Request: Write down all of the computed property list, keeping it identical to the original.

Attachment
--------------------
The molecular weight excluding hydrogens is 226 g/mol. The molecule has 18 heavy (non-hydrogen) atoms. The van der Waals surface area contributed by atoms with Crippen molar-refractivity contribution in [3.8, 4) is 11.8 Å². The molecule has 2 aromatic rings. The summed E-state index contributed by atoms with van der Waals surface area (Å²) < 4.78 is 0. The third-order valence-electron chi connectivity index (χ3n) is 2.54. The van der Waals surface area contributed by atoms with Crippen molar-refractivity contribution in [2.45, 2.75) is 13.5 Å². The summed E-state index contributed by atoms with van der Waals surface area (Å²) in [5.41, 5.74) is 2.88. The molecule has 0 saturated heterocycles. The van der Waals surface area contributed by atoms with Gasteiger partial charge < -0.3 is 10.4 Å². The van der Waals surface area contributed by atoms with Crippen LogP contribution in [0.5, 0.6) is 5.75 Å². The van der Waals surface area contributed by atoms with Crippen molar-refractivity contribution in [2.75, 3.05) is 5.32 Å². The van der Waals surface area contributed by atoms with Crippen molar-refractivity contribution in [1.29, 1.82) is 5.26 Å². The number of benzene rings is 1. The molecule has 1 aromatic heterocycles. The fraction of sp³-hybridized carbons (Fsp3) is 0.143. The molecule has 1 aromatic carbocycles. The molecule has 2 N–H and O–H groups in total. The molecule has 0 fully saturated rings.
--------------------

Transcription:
The molecular weight excluding hydrogens is 226 g/mol. The molecule has 18 heavy (non-hydrogen) atoms. The van der Waals surface area contributed by atoms with Crippen molar-refractivity contribution in [3.8, 4) is 11.8 Å². The molecule has 2 aromatic rings. The summed E-state index contributed by atoms with van der Waals surface area (Å²) < 4.78 is 0. The third-order valence-electron chi connectivity index (χ3n) is 2.54. The van der Waals surface area contributed by atoms with Crippen molar-refractivity contribution in [2.45, 2.75) is 13.5 Å². The summed E-state index contributed by atoms with van der Waals surface area (Å²) in [5.41, 5.74) is 2.88. The molecule has 0 saturated heterocycles. The van der Waals surface area contributed by atoms with Gasteiger partial charge < -0.3 is 10.4 Å². The van der Waals surface area contributed by atoms with Crippen LogP contribution in [0.5, 0.6) is 5.75 Å². The van der Waals surface area contributed by atoms with Crippen molar-refractivity contribution in [2.75, 3.05) is 5.32 Å². The van der Waals surface area contributed by atoms with Crippen molar-refractivity contribution in [1.29, 1.82) is 5.26 Å². The number of benzene rings is 1. The molecule has 1 aromatic heterocycles. The fraction of sp³-hybridized carbons (Fsp3) is 0.143. The molecule has 1 aromatic carbocycles. The molecule has 2 N–H and O–H groups in total. The molecule has 0 fully saturated rings.